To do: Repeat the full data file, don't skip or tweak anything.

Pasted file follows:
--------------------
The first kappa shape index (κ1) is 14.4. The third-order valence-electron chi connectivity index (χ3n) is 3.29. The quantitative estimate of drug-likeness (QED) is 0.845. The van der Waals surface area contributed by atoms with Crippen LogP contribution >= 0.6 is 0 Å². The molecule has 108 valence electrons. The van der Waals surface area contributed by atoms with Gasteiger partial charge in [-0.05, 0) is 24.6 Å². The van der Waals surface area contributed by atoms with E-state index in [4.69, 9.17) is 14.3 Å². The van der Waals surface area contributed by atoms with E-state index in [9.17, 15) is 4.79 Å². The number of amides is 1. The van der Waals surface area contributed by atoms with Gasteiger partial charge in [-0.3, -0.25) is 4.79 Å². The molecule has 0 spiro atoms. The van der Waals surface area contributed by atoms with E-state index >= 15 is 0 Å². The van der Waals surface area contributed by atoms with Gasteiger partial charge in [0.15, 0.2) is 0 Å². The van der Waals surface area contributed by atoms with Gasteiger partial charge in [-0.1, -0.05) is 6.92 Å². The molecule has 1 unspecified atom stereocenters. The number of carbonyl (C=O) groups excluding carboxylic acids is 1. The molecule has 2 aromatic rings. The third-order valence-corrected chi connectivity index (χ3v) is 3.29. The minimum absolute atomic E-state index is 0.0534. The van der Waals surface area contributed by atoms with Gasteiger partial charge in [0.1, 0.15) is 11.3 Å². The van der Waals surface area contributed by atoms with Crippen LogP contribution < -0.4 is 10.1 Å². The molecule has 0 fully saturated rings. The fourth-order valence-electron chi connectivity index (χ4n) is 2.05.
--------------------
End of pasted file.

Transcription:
The first kappa shape index (κ1) is 14.4. The third-order valence-electron chi connectivity index (χ3n) is 3.29. The quantitative estimate of drug-likeness (QED) is 0.845. The van der Waals surface area contributed by atoms with Crippen LogP contribution >= 0.6 is 0 Å². The molecule has 108 valence electrons. The van der Waals surface area contributed by atoms with Gasteiger partial charge in [-0.05, 0) is 24.6 Å². The van der Waals surface area contributed by atoms with E-state index in [4.69, 9.17) is 14.3 Å². The van der Waals surface area contributed by atoms with E-state index in [9.17, 15) is 4.79 Å². The number of amides is 1. The van der Waals surface area contributed by atoms with Gasteiger partial charge in [-0.3, -0.25) is 4.79 Å². The molecule has 0 spiro atoms. The van der Waals surface area contributed by atoms with E-state index >= 15 is 0 Å². The van der Waals surface area contributed by atoms with Gasteiger partial charge in [0.15, 0.2) is 0 Å². The van der Waals surface area contributed by atoms with Gasteiger partial charge in [-0.1, -0.05) is 6.92 Å². The molecule has 1 unspecified atom stereocenters. The number of carbonyl (C=O) groups excluding carboxylic acids is 1. The molecule has 2 aromatic rings. The third-order valence-corrected chi connectivity index (χ3v) is 3.29. The minimum absolute atomic E-state index is 0.0534. The van der Waals surface area contributed by atoms with Gasteiger partial charge in [0.1, 0.15) is 11.3 Å². The van der Waals surface area contributed by atoms with Crippen LogP contribution < -0.4 is 10.1 Å². The molecule has 0 fully saturated rings. The fourth-order valence-electron chi connectivity index (χ4n) is 2.05.